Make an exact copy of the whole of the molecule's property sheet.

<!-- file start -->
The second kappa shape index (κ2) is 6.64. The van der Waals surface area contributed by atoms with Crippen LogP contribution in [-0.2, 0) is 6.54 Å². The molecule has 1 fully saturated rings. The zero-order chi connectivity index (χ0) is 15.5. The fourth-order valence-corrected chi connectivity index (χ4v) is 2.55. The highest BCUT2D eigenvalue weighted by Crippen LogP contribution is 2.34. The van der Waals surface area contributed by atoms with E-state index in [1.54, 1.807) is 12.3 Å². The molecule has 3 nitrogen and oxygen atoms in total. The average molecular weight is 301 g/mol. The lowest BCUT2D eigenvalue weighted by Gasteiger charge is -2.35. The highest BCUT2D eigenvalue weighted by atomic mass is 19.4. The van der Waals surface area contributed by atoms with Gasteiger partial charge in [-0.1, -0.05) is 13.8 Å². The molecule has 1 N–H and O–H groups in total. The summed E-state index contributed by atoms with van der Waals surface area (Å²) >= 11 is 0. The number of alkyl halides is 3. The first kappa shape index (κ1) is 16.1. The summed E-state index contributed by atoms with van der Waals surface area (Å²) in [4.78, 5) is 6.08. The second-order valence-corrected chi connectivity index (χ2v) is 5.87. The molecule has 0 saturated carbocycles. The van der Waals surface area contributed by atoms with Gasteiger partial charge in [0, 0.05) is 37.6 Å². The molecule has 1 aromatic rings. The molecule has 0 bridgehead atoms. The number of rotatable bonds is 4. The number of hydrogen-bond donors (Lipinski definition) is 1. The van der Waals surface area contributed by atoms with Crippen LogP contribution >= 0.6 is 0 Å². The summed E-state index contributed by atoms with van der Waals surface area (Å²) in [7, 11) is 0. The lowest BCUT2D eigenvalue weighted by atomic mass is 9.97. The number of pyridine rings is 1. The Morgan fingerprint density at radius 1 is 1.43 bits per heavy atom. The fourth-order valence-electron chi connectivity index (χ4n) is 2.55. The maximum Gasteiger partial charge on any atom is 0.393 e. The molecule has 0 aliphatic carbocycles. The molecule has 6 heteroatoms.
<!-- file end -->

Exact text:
The second kappa shape index (κ2) is 6.64. The van der Waals surface area contributed by atoms with Crippen LogP contribution in [-0.2, 0) is 6.54 Å². The molecule has 1 fully saturated rings. The zero-order chi connectivity index (χ0) is 15.5. The fourth-order valence-corrected chi connectivity index (χ4v) is 2.55. The highest BCUT2D eigenvalue weighted by Crippen LogP contribution is 2.34. The van der Waals surface area contributed by atoms with E-state index in [1.54, 1.807) is 12.3 Å². The molecule has 3 nitrogen and oxygen atoms in total. The average molecular weight is 301 g/mol. The lowest BCUT2D eigenvalue weighted by Gasteiger charge is -2.35. The highest BCUT2D eigenvalue weighted by atomic mass is 19.4. The van der Waals surface area contributed by atoms with Gasteiger partial charge in [-0.1, -0.05) is 13.8 Å². The molecule has 1 N–H and O–H groups in total. The summed E-state index contributed by atoms with van der Waals surface area (Å²) >= 11 is 0. The number of alkyl halides is 3. The first kappa shape index (κ1) is 16.1. The summed E-state index contributed by atoms with van der Waals surface area (Å²) in [4.78, 5) is 6.08. The second-order valence-corrected chi connectivity index (χ2v) is 5.87. The molecule has 0 saturated carbocycles. The van der Waals surface area contributed by atoms with Gasteiger partial charge in [0, 0.05) is 37.6 Å². The molecule has 1 aromatic rings. The molecule has 0 bridgehead atoms. The number of rotatable bonds is 4. The number of hydrogen-bond donors (Lipinski definition) is 1. The van der Waals surface area contributed by atoms with Crippen LogP contribution >= 0.6 is 0 Å². The summed E-state index contributed by atoms with van der Waals surface area (Å²) in [7, 11) is 0. The lowest BCUT2D eigenvalue weighted by atomic mass is 9.97. The number of pyridine rings is 1. The Morgan fingerprint density at radius 1 is 1.43 bits per heavy atom. The fourth-order valence-electron chi connectivity index (χ4n) is 2.55. The maximum Gasteiger partial charge on any atom is 0.393 e. The molecule has 0 aliphatic carbocycles. The molecule has 6 heteroatoms.